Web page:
Discussion in 'GEO / Suzuki' started by skip_hill, Feb 17, 2003.
Anyone building a GeO had any luck finding parts for a PSRU, besides buying the "gold plated ones?"
For a cog belt PRSU, you might try contacting Goodyear or Gates about their products. I think they both have cog belts and pulleys. However, they may not approve or support use of their belts for aircraft power transmision.
Years ago, I built a very successful PRSU for an ultralight I still own, using a 1-1/2" wide poly-V belt, machining my own pulleys. It had a cog belt & centrifugal clutch arrangement before that which had several problems: the clutch would slip; so I eliminated the clutch, then the rubber cogs would strip out in a very short time. With a piston engine, the power pulses must be accomadated somehow or something will break, sooner or later. Presently, I am building a Jenny replica and have bought a Geo metro engine to power it with. I have designed a PRSU using a 3- inch wide poly-V belt, a rear axle spindle from a Plymouth horizon car, a 5/8" thick aluminum plate that will bolt to the bell housing bolt locations via standoffs to clear the flywheel and some aluminum pulleys that I will machine myself. I will also incorporate an outboard ball bearing to eliminate overhang loads on the crankshaft. It is essentially a scaled-up version of the one I built years ago. If you are not familiar with what a "poly-V" belt is, it is the same as a serpentine belt used on new cars, except a lot wider. It allows the system to slip a tiny bit, easing the pulse loads. On the first PRSU I built back in the eighties, I bought 2 belts, to have one as a spare, I still have the first one on the machine, the second one hasn't has been used yet. I could probably send someone the drawings if they're interested and have access to a lathe.
Regarding the cog belts from Goodyear or Gates, years ago we looked at similar applications and started calling around for technical data. We quickly learned that in our search it was of paramount importance to never mention "aircraft" in the conversation as it was a good way to get hung up on. It turns out both companies have come out with very strong statements against the use of their products on aircraft and according to the communique passed on to us, anyone knowingly selling to an aircraft application could lose the product line and could actually face legal action and fines from the manufacturer.
As far as the reduction dirve itself is concerned, my recommendation here is simply "don't be cheap". This is one of the most critical components on your aircraft and trying to cut corners now could cost you later. Furthermore, by the time you do all the work in developing your own, unless you have your own machine shop and the technical ability to do the analysis and part manufacturing, you may end up spending a lot more than if you went out and bought one of the "gold plated ones" in the first place.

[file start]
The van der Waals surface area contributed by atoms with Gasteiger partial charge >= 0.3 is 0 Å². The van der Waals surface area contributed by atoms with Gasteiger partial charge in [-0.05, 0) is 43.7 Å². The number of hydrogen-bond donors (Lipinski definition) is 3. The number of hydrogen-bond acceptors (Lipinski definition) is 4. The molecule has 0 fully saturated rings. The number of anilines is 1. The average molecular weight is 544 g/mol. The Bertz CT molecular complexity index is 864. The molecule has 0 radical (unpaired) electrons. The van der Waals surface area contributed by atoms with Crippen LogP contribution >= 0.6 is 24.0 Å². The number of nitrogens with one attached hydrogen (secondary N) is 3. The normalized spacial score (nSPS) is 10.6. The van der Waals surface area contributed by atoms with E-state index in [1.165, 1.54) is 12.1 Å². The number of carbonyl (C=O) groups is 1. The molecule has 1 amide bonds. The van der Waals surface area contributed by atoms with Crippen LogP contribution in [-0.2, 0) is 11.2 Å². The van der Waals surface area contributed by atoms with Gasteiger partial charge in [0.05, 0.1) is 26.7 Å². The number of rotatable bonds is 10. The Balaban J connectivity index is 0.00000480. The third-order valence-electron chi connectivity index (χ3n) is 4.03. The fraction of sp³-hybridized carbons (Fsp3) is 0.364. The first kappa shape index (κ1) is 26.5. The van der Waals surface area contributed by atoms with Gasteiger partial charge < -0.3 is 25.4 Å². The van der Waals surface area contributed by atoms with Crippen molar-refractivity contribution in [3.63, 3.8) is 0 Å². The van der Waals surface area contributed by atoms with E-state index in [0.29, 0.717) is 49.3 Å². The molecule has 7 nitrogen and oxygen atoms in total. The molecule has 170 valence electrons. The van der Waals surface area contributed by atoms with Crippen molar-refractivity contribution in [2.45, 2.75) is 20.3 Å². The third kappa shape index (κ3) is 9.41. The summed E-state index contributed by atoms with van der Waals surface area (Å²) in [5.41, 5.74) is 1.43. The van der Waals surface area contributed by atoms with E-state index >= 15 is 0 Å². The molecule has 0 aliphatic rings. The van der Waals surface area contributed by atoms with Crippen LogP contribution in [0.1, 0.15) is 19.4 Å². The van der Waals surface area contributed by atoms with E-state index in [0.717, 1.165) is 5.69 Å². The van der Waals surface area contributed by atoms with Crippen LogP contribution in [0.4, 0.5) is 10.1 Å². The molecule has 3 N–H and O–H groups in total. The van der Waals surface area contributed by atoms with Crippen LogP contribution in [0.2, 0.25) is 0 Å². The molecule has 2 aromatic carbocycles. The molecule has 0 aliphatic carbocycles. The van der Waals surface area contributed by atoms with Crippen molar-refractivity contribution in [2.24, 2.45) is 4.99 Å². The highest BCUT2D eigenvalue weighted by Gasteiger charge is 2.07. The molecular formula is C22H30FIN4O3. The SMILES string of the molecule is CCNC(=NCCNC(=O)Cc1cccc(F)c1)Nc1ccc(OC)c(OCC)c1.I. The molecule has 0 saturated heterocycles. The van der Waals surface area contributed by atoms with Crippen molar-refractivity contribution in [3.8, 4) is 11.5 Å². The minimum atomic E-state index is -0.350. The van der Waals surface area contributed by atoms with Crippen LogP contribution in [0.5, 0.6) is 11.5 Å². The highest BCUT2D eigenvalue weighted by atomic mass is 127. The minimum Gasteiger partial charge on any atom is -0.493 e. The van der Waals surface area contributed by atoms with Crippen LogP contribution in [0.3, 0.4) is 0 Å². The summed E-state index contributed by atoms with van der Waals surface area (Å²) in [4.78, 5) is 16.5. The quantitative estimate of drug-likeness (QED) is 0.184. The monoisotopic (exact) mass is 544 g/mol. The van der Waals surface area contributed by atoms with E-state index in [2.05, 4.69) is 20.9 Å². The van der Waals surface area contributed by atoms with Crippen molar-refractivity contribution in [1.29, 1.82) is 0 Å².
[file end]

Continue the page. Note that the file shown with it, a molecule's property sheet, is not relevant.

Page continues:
Personally I am not a fan of the "V" belt configurations. Yes, they are simple and forgiving and they do work. Also, they don't really have a catastrophic failure mode. But the power losses from the "V" contact are more than I like.
The cog belts do work (and are quite efficient) and there are quite a few units out there flying sucessfully. The trick is to use the proper model of the belt, sized with the proper safety factors. The structure of the drive must also be very rigid and accurate - the two items that makes the cogs fail more than anything else is the misalignment of the rotating components and the improper selection of the belt. Under normal conditions (even aircraft application), the power impulses of the engine, even a two stroke, should not cause a cog to fail unless the wrong belt was selected and/or the drive was improperly built or set up.
I am suprised to hear of the pulses doing damage to the belts. Harley Davidson has been using belts on the primary drive, and final, too. Is there an engine that pulses more than that? They are getting 30K miles on a belt, or more!
Good point however remember that the HD has a clutch between the engine and the drive. The clutch has an internal spring system that has the capacity to absorb the worst of the impulse and spread it out over a longer period. As such, the belt on the motorcycle does not see as high a load as one would encounter in a reduction drive where the small cog is mounted directly to the crankshaft of the engine.
Furthermore, also keep in mind that even in cruise, we require aircraft engines to output 75% or more of their rated power. The motorcycle application sees this power level only rarely since in cruise and normal putting around town, the motorcycel engine generates on average only about 30% of the rated power.